“Galactic cosmic rays seem to be very important drivers of the Earth’s climate. But they are mostly being ignored at the moment because they are seen as distracting from conventional global warming research. Science needs to do better if we want to make progress in understanding the actual impact of natural factors of climate change.”
Henrik Svensmark: Force Majeure – The Sun’s Role In Climate Change (PDF)
About the author
Prof Henrik Svensmark is a physicist and a senior researcher in the Astrophysics and Atmospheric Physics Division of the National Space Institute (DTU Space) in Lyngby, Denmark. Svensmark presently leads the Sun–Climate Research group at DTU Space.
by Dr Tony Phillips, March 6, 2019 in SpaceWeatherArchive
March 1, 2019: There are 28 days in February. This year, all 28 of them were spotless. The sun had no sunspots for the entire month of Feb. 2019. This is how the solar disk looked every day:
How does this affect us on Earth? The biggest change may be cosmic rays. High energy particles from deep space penetrate the inner solar system with greater ease during periods of low solar activity. Indeed, NASA spacecraft and space weather balloons are detecting just such an increase in radiation. Cosmic rays can alter the flow of electricity through Earth’s atmosphere, trigger lightning, potentially alter cloud cover, and dose commercial air travelers with extra “rads on a plane.”
As February ended, March is beginning … with no sunspots. Welcome to Solar Minimum!
by P. Homewood, February 18, 2019 i
Here’s the text from the original page (my bolding).
The Sun is the primary forcing of Earth’s climate system. Sunlight warms our world. Sunlight drives atmospheric and oceanic circulation patterns. Sunlight powers the process of photosynthesis that plants need to grow. Sunlight causes convection which carries warmth and water vapor up into the sky where clouds form and bring rain. In short, the Sun drives almost every aspect of our world’s climate system and makes possible life as we know it.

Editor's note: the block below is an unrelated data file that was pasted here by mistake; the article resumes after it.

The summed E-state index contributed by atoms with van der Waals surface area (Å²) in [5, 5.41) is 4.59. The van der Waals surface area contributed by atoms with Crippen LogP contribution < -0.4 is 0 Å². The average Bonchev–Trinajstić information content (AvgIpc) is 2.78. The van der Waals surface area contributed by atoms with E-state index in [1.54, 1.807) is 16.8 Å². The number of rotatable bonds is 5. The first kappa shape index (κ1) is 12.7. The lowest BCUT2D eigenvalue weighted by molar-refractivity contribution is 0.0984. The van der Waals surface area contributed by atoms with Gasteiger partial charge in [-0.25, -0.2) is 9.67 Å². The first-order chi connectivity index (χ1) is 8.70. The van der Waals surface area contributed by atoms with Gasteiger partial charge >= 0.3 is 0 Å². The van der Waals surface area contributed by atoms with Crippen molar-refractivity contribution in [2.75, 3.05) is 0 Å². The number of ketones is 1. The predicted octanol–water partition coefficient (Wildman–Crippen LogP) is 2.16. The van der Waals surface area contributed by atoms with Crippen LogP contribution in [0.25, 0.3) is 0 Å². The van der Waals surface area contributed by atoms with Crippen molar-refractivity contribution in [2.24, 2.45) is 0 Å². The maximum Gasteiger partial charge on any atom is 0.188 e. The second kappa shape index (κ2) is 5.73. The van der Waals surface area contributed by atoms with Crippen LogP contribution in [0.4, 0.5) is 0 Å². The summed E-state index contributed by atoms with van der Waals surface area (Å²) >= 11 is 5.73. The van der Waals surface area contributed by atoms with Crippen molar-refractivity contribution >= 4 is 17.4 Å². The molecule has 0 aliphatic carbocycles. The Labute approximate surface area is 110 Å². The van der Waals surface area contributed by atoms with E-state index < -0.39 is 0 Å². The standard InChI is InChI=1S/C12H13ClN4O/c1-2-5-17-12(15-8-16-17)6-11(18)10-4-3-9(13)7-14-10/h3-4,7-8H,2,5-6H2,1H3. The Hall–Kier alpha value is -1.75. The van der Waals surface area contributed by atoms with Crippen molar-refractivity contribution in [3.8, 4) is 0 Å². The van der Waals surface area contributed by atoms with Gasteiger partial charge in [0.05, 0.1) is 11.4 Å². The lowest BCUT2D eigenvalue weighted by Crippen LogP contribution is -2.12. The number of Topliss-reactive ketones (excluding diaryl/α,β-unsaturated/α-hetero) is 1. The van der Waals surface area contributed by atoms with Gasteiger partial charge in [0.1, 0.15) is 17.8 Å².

Earth’s orbit around and orientation toward the Sun change over spans of many thousands of years. In turn, these changing “orbital mechanics” force climate to change because they change where and how much sunlight reaches Earth. (Please see for more details.) Thus, changing Earth’s exposure to sunlight forces climate to change. According to scientists’ models of Earth’s orbit and orientation toward the Sun indicate that our world should be just beginning to enter a new period of cooling — perhaps the next ice age.
Repost from JoNova
by P. Gosselin, February 17, 2019 in NoTricksZone
Today any warming found anywhere almost always gets blamed on heat supposedly getting trapped by rising atmospheric CO2 concentrations. Moreover, activist scientists insist we ignore all other powerful factors such as solar and oceanic cycles.
In fact these activists have become so extreme that they insist that record cold today is caused by warming.
But as people learned already in the first grade, the earth’s surface warms when the sun shines on it, and tends to cool when clouds obstruct the sun.
Solar radiation at the surface has risen over the past decades
In Japan, the Japanese Meteorology Agency (JMA) has 8 stations that measure solar radiation reaching the surface, and many other for recording temperature.
Data from the 8 stations recording solar radiation are plotted since 1999 (i.e. 20 years) as follows:
Data source: JMA
by Von Frank Bosse & F. Vahrenholt, January 30, 2019 in WUWT